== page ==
FacebookTwitterGoogle+RedditEmail

Iraq on the Brink of a Ferocious Religious War

by

The meltdown of American and British policy in Iraq and Syria attracts surprisingly little criticism at home. Their aim for the past three years has been get rid of Bashar al-Assad as ruler of Syria and stabilise Iraq under the leadership of Nouri al-Maliki. The exact reverse has happened, with Mr Assad in power and likely to remain so, while Iraq is in turmoil with the government’s authority extending only a few miles north and west of Baghdad.

By pretending that the Syrian opposition stood a chance of overthrowing Mr Assad after the middle of 2012, and insisting that his departure be the justification for peace talks, Washington, London and Paris have ensured that the Syrian civil war would go on. “I spent three years telling them again and again that the war in Syria would inevitably destabilise Iraq, but they paid no attention,” the Iraqi Foreign Minister Hoshyar Zebari told me last week. I remember in the autumn of 2012 a senior British diplomat assuring me that talk of the Syrian war spreading was much exaggerated.

Now the bills are beginning to come in, with Abu Bakr al-Baghdadi, the leader of the Islamic State of Iraq and the Levant (Isis), declaring a caliphate in northern Iraq and Syria. He has called on all Muslims to pledge allegiance to the Islamic state and effectively denied the legitimacy of Muslim rulers throughout the world. No wonder Saudi Arabia has moved 30,000 troops to guard its 500-mile-long border with Iraq. There is a certain divine justice in this, since until six months ago the Saudis were speeding jihadists in the general direction of Syria and Iraq but is now dreading their return.

The success of Isis depends on its ability to win spectacular victories against the odds and not on its primeval and brutal ideology. Victory in battle is what makes it attractive to young Sunni recruits and it can also afford to pay them. It cannot sit on its laurels for long but needs to secure the territories it has taken and make sure that its Sunni allies – tribal, Baathist, former members of Saddam’s army – who joined it to fight against Mr Maliki will not find the new masters worse than the old and change sides. Isis has moved swiftly to prevent this by demanding that the allies swear allegiance to the caliphate and give up their weapons. But beyond that Isis must show that success at Mosul was not a flash in the pan. As Abu Bakr al-Baghdadi put it last week: “There is no deed better than jihad, so to arms, to arms, soldiers of the Islamic state, fight, fight.”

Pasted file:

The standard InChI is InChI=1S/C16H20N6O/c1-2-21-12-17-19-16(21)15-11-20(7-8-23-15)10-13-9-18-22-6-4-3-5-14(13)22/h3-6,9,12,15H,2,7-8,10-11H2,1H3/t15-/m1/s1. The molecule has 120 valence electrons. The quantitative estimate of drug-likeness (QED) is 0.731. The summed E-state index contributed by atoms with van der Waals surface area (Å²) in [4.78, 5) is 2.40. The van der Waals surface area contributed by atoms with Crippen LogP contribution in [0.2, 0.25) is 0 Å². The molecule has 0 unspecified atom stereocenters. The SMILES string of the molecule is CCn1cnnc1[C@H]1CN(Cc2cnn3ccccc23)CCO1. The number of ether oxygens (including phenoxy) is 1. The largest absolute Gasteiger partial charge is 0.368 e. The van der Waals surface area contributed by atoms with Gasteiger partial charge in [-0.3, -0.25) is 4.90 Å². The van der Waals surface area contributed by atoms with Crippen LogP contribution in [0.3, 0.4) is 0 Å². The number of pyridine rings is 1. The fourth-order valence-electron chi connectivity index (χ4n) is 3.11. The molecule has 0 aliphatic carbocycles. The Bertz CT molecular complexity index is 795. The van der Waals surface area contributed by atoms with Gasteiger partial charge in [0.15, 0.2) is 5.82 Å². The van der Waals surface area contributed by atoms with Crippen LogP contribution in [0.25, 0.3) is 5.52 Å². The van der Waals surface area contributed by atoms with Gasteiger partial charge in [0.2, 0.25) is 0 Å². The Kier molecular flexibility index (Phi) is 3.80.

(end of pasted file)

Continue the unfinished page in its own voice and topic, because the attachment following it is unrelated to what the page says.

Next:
The Baghdad government is hopeful that the White House will ultimately use drones against Isis convoys even if it will not allow air strikes by fixed wing aircraft called in by American forward air controllers on the ground. Drones are particularly appealing to politicians because they appear to maximise damage to the enemy without American loss of life which might anger voters back home. It is true that roving Isis columns of trucks packed with fighters and heavy machine guns have proved effective so far. One Iraqi official compared them to “Arab raiders of old who would strike at caravans and then quickly withdraw”. But the core Isis military leadership is experienced Iraqi military professionals who will make sure their men don’t make easy targets. Even so, any American military action, however, limited will buoy up the faltering morale of the Iraqi army.

The US is pleased with the way drones have worked in Yemen and Waziristan against small groups of al-Qa’ida-associated groups. But these isolated gangs are not a serious threat compared with what is brewing in Syria and Iraq, where there will soon be tens of thousands of trained, well-equipped and fanatical militants under a strong central command.

But there is one important aspect of drone warfare to which Washington has not given enough attention. Drones have hitherto been used largely against ill-equipped tribespeople in isolated parts of the world and not against well-organised groups such as Isis. The latter may not be able to do much against drones at the moment they strike, but it will certainly retaliate later against American or European targets. Sunni are attracted by the idea – and Hezbollah in Lebanon have the same attraction for Shia – that here at last is a Sunni military organisation that can fight and win, however toxic its beliefs and behaviour. Faith expressed through war and death is at the heart of jihadism, so drone strikes will inevitably bring retaliation.

Another round in the war in Iraq is gathering strength. Isis and its allies have succeeded easily because of the dysfunctional nature of the Iraqi army and because they have been advancing almost entirely through sympathetic Sunni-dominated areas. It is now up against Shia militia and is coming into mixed or Shia neighbourhoods where it will be resisted. But Iraq more than most countries is dominated by its capital with its seven million people, and Isis may want to establish that it has Baghdad under the gun, even if it cannot capture it.